Ventana's research into corporate reporting found that most companies have addressed the pressing management reporting issues they began to tackle in the 1990s. Yet while a majority say they get enough basic corporate financial and operational information, most do not have enough information about how well their company is performing against competitors. In the past, collecting such data was difficult, and companies had their hands full simply dealing with internal data. Today, XBRL-tagged data makes it easier to get reliable financial data about public U.S. companies, and organizations such as APQC devise detailed performance metrics about specific verticals that are available on a cooperative basis. Finance organizations should recognize the importance of this type of information and that it is more readily available. Having information about internal operations is necessary, but business is about competition. The finance organization is the most logical place in a corporation to collect, analyze and present this information.
CFOs who want to play a more strategic role often are advised to avoid being bean counters. Certainly this is not all there is to the job, but productive bean counting can add considerable value to a company's operations. Finance organizations have analytical skills and an ingrained discipline to produce accurate, auditable numbers that can be put to use in collecting, analyzing and disseminating operational - not just financial - information across the organization. One area where applying these organizational strengths can have an important impact on company performance is in managing customer profitability. Ventana Research believes doing this well will become an important differentiator of business performance over the next three years.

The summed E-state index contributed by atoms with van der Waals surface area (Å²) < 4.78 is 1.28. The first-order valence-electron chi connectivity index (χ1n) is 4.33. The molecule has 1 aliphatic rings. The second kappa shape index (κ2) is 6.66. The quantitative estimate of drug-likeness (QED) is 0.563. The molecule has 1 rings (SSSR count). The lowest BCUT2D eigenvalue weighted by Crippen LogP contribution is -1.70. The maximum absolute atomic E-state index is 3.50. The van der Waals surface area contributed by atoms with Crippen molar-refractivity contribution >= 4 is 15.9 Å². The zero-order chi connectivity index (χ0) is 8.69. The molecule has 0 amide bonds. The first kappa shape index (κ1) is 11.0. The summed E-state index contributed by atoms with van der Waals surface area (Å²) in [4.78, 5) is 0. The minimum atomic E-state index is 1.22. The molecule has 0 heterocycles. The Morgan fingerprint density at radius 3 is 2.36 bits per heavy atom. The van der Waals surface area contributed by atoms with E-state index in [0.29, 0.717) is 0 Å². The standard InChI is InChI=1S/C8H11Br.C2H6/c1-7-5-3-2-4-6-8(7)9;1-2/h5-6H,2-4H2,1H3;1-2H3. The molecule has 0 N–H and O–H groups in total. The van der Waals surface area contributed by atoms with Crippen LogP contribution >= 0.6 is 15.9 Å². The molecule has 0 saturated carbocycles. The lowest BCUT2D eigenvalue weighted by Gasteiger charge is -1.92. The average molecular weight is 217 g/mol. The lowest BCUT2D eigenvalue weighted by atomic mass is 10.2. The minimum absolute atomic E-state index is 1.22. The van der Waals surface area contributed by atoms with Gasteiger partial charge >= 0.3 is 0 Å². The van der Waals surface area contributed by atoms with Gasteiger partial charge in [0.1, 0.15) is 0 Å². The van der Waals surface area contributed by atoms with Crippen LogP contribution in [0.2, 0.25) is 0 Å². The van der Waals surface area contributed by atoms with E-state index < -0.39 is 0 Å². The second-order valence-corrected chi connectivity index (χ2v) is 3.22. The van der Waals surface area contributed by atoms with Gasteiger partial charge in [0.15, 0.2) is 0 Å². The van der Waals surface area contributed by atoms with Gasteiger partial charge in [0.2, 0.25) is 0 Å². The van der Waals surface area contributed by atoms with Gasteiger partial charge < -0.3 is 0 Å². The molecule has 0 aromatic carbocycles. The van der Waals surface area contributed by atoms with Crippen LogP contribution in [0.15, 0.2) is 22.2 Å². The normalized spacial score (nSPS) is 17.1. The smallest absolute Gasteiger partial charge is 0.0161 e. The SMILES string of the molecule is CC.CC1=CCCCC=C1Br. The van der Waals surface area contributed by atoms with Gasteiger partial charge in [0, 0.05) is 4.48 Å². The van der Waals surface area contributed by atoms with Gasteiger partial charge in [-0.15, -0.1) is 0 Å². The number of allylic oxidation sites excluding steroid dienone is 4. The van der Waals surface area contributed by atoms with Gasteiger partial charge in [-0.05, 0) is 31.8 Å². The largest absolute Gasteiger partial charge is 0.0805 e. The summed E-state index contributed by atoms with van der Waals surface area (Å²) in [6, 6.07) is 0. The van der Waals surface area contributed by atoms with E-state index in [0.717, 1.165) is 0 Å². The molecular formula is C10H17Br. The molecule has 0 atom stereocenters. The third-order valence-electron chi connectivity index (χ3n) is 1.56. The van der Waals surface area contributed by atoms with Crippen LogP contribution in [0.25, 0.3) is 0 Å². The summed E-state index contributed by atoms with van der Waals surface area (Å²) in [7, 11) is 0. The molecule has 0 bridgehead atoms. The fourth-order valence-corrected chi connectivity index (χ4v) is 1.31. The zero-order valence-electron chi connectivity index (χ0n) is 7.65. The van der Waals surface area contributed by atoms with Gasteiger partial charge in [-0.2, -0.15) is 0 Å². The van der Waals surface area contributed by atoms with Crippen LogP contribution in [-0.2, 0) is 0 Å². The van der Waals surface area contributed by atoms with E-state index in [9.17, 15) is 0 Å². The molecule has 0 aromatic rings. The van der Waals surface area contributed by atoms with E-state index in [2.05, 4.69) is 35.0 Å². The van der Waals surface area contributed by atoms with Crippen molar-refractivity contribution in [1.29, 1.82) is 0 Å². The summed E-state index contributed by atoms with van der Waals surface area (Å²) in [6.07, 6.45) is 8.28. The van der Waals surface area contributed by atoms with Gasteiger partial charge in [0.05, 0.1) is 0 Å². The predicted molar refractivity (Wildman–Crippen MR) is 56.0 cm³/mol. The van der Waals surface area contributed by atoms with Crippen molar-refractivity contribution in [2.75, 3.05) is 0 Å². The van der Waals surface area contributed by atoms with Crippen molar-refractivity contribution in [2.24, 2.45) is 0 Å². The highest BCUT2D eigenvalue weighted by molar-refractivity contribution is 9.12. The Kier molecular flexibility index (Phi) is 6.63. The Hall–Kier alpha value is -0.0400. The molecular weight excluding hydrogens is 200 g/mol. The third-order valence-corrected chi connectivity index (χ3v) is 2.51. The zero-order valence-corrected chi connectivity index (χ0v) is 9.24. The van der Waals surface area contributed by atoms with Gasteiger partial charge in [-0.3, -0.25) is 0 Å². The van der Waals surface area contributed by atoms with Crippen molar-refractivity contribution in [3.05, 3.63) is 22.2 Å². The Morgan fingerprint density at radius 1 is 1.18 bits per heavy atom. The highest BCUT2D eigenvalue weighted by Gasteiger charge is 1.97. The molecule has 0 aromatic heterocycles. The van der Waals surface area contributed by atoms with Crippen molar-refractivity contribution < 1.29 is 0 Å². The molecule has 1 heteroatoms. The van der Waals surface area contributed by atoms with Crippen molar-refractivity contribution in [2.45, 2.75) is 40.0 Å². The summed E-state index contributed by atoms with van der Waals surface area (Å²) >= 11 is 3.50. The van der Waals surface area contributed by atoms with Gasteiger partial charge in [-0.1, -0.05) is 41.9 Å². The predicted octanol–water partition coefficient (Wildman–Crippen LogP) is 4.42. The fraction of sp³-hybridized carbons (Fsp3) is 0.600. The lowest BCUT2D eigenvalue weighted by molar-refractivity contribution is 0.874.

Companies must develop a focused, consistent approach to managing profitability that incorporates three essential elements: strategy, analytics and information technology. Ventana advises them to address this issue at the corporate level instead of letting departments take a silo approach. For example, the sales organization may think boosting revenues or increasing gross margin is a good thing, but incentives that boost long-term costs, or pricing that is not in sync with a company's strategy, may be counterproductive. Customer profitability is not a program; it is a comprehensive approach to business. Information technology will be a key component in the success of profitability enhancement initiatives by enabling corporations to gain insights into what impacts margins and to measure how well initiatives are paying off. CFOs should play a key role in managing these efforts from a long-term, strategic perspective.
Ventana Research advises CFOs looking for ways to enhance their careers through a more strategic role in company management to consider how information technology could play an important part in achieving their personal objectives. In many larger organizations, the IT organization reports to the CFO, so this could be a natural extension of the CFO's role. Managing well this part of the company's efforts should be a priority for senior finance executives.